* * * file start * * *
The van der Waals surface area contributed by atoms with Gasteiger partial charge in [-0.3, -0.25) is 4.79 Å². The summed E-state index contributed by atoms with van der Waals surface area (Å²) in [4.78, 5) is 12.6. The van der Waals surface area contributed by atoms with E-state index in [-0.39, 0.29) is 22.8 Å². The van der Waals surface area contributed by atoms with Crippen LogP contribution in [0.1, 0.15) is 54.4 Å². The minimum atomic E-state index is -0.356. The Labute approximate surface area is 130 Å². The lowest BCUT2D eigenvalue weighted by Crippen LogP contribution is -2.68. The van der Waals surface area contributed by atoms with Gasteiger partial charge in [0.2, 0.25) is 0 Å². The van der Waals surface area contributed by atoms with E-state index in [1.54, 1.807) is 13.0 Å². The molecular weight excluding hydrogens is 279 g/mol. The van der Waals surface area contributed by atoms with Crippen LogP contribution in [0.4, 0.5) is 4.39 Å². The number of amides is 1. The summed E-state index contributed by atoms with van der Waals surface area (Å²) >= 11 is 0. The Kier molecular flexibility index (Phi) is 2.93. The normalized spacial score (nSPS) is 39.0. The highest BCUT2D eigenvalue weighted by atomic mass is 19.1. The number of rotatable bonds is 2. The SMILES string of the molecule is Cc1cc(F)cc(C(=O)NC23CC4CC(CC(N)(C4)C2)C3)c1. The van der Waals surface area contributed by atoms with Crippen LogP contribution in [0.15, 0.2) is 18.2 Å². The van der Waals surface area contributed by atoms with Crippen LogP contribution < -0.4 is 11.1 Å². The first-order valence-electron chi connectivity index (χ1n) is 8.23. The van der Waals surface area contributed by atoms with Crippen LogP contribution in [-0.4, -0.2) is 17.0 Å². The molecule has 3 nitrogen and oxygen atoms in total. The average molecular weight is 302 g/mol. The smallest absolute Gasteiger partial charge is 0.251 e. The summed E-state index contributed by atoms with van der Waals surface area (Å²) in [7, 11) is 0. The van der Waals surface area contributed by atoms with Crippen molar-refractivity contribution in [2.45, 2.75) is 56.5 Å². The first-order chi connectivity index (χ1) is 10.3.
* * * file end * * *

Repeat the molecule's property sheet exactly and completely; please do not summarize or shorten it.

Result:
The van der Waals surface area contributed by atoms with Gasteiger partial charge in [-0.3, -0.25) is 4.79 Å². The summed E-state index contributed by atoms with van der Waals surface area (Å²) in [4.78, 5) is 12.6. The van der Waals surface area contributed by atoms with E-state index in [-0.39, 0.29) is 22.8 Å². The van der Waals surface area contributed by atoms with Crippen LogP contribution in [0.1, 0.15) is 54.4 Å². The minimum atomic E-state index is -0.356. The Labute approximate surface area is 130 Å². The lowest BCUT2D eigenvalue weighted by Crippen LogP contribution is -2.68. The van der Waals surface area contributed by atoms with Gasteiger partial charge in [0.2, 0.25) is 0 Å². The van der Waals surface area contributed by atoms with E-state index in [1.54, 1.807) is 13.0 Å². The molecular weight excluding hydrogens is 279 g/mol. The van der Waals surface area contributed by atoms with Crippen LogP contribution in [0.4, 0.5) is 4.39 Å². The number of amides is 1. The summed E-state index contributed by atoms with van der Waals surface area (Å²) >= 11 is 0. The Kier molecular flexibility index (Phi) is 2.93. The normalized spacial score (nSPS) is 39.0. The highest BCUT2D eigenvalue weighted by atomic mass is 19.1. The number of rotatable bonds is 2. The SMILES string of the molecule is Cc1cc(F)cc(C(=O)NC23CC4CC(CC(N)(C4)C2)C3)c1. The van der Waals surface area contributed by atoms with Crippen LogP contribution in [0.15, 0.2) is 18.2 Å². The van der Waals surface area contributed by atoms with Crippen LogP contribution < -0.4 is 11.1 Å². The first-order valence-electron chi connectivity index (χ1n) is 8.23. The van der Waals surface area contributed by atoms with Crippen LogP contribution in [-0.4, -0.2) is 17.0 Å². The molecule has 3 nitrogen and oxygen atoms in total. The average molecular weight is 302 g/mol. The smallest absolute Gasteiger partial charge is 0.251 e. The summed E-state index contributed by atoms with van der Waals surface area (Å²) in [7, 11) is 0. The van der Waals surface area contributed by atoms with Crippen molar-refractivity contribution in [2.45, 2.75) is 56.5 Å². The first-order chi connectivity index (χ1) is 10.3.